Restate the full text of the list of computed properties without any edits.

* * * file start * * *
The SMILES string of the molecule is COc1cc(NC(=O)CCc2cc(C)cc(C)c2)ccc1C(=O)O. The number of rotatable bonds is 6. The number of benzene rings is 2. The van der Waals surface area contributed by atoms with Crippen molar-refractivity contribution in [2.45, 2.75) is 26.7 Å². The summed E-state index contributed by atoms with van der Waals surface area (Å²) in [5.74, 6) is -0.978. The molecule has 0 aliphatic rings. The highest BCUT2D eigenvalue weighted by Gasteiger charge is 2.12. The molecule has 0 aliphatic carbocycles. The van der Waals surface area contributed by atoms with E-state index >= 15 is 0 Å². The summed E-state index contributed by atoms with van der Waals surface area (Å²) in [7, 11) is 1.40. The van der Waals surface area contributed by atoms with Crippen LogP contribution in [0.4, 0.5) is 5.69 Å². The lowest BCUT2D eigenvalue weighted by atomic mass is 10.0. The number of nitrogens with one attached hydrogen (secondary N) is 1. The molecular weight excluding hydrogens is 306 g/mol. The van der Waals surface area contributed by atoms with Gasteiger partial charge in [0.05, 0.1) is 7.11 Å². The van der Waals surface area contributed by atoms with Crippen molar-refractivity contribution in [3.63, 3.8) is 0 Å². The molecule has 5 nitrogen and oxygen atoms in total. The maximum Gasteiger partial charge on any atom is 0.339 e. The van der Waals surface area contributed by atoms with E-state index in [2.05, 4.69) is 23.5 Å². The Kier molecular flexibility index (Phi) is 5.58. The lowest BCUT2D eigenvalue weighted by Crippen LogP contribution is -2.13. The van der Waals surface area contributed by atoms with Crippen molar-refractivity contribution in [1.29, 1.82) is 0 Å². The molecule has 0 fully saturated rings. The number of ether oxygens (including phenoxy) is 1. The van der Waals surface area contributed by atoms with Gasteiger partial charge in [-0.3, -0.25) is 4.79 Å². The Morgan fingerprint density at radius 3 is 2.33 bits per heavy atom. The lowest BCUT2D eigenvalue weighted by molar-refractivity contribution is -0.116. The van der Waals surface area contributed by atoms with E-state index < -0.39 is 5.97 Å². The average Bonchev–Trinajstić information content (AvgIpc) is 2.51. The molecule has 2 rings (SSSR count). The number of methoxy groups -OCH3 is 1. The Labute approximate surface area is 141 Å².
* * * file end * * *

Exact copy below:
The SMILES string of the molecule is COc1cc(NC(=O)CCc2cc(C)cc(C)c2)ccc1C(=O)O. The number of rotatable bonds is 6. The number of benzene rings is 2. The van der Waals surface area contributed by atoms with Crippen molar-refractivity contribution in [2.45, 2.75) is 26.7 Å². The summed E-state index contributed by atoms with van der Waals surface area (Å²) in [5.74, 6) is -0.978. The molecule has 0 aliphatic rings. The highest BCUT2D eigenvalue weighted by Gasteiger charge is 2.12. The molecule has 0 aliphatic carbocycles. The van der Waals surface area contributed by atoms with E-state index >= 15 is 0 Å². The summed E-state index contributed by atoms with van der Waals surface area (Å²) in [7, 11) is 1.40. The van der Waals surface area contributed by atoms with Crippen LogP contribution in [0.4, 0.5) is 5.69 Å². The lowest BCUT2D eigenvalue weighted by atomic mass is 10.0. The number of nitrogens with one attached hydrogen (secondary N) is 1. The molecular weight excluding hydrogens is 306 g/mol. The van der Waals surface area contributed by atoms with Gasteiger partial charge in [0.05, 0.1) is 7.11 Å². The van der Waals surface area contributed by atoms with Crippen molar-refractivity contribution in [3.63, 3.8) is 0 Å². The molecule has 5 nitrogen and oxygen atoms in total. The maximum Gasteiger partial charge on any atom is 0.339 e. The van der Waals surface area contributed by atoms with E-state index in [2.05, 4.69) is 23.5 Å². The Kier molecular flexibility index (Phi) is 5.58. The lowest BCUT2D eigenvalue weighted by Crippen LogP contribution is -2.13. The van der Waals surface area contributed by atoms with Crippen molar-refractivity contribution in [1.29, 1.82) is 0 Å². The molecule has 0 fully saturated rings. The number of ether oxygens (including phenoxy) is 1. The van der Waals surface area contributed by atoms with Gasteiger partial charge in [-0.3, -0.25) is 4.79 Å². The Morgan fingerprint density at radius 3 is 2.33 bits per heavy atom. The lowest BCUT2D eigenvalue weighted by molar-refractivity contribution is -0.116. The van der Waals surface area contributed by atoms with E-state index < -0.39 is 5.97 Å². The average Bonchev–Trinajstić information content (AvgIpc) is 2.51. The molecule has 2 rings (SSSR count). The number of methoxy groups -OCH3 is 1. The Labute approximate surface area is 141 Å².